A few days later I moved to the Equity Point Hostel, just a couple of blocks away. I should have suspected that something wasn’t quite right when I was required to sign a form stating that I understood refunds were not possible for any reason, but the front lobby looked fine so I didn’t question it. Five minutes later I walked into the hostel hallway and was assaulted by the rank odor of sewage welling up from the floor grates. Breathing through my nose, I quickly found my dorm room and pulled the door closed to shut out the odor, only to realize that the room was freezing. The window next to my bed was broken and could not be shut, not only letting in the icy air but also leaving the first floor room totally accessible from the outside. Over the next few days I learned that the thermostats for room were all controlled by the front desk, and that heat was turned off early each morning and not turned back on again until night. The only place in the entire facility that was warm enough to write was the lobby, but the only seats were hard plastic chairs. Even the showers were impossible. They turned off automatically after thirty seconds, not even long enough for the water to become hot, and each subsequent push of the handset kept the water on for less and less time. In short, the place was one of the worst hostels I’ve ever encountered.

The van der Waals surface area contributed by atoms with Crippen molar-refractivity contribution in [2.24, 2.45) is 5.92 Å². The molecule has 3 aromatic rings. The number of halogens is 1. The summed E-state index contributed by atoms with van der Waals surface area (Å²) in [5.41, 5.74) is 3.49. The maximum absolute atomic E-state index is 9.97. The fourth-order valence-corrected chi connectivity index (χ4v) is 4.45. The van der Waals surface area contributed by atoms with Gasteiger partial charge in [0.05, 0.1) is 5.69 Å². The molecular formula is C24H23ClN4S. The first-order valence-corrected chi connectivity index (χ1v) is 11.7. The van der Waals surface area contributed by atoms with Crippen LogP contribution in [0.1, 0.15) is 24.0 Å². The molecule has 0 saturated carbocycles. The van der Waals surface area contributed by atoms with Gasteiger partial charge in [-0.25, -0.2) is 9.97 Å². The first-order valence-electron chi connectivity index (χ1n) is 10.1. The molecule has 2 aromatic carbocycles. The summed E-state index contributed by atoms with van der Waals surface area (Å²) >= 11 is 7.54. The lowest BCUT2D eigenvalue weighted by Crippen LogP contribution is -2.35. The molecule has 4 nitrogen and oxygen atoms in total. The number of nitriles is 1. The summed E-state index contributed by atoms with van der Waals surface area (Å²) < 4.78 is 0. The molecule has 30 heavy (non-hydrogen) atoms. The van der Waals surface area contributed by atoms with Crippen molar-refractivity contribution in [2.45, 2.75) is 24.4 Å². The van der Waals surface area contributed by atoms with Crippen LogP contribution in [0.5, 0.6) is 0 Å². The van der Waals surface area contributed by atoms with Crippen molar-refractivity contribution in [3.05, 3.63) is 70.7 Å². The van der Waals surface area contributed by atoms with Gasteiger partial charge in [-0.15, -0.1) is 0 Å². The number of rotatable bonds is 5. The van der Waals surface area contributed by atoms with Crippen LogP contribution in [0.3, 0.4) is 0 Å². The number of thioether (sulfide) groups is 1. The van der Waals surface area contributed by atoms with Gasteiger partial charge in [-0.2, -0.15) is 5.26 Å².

Context Libreria Cafe in Girona Spain Costa Brava

Context Libreria Cafe in Girona, Spain, where I spent several cozy afternoons sipping espresso and noshing on hummus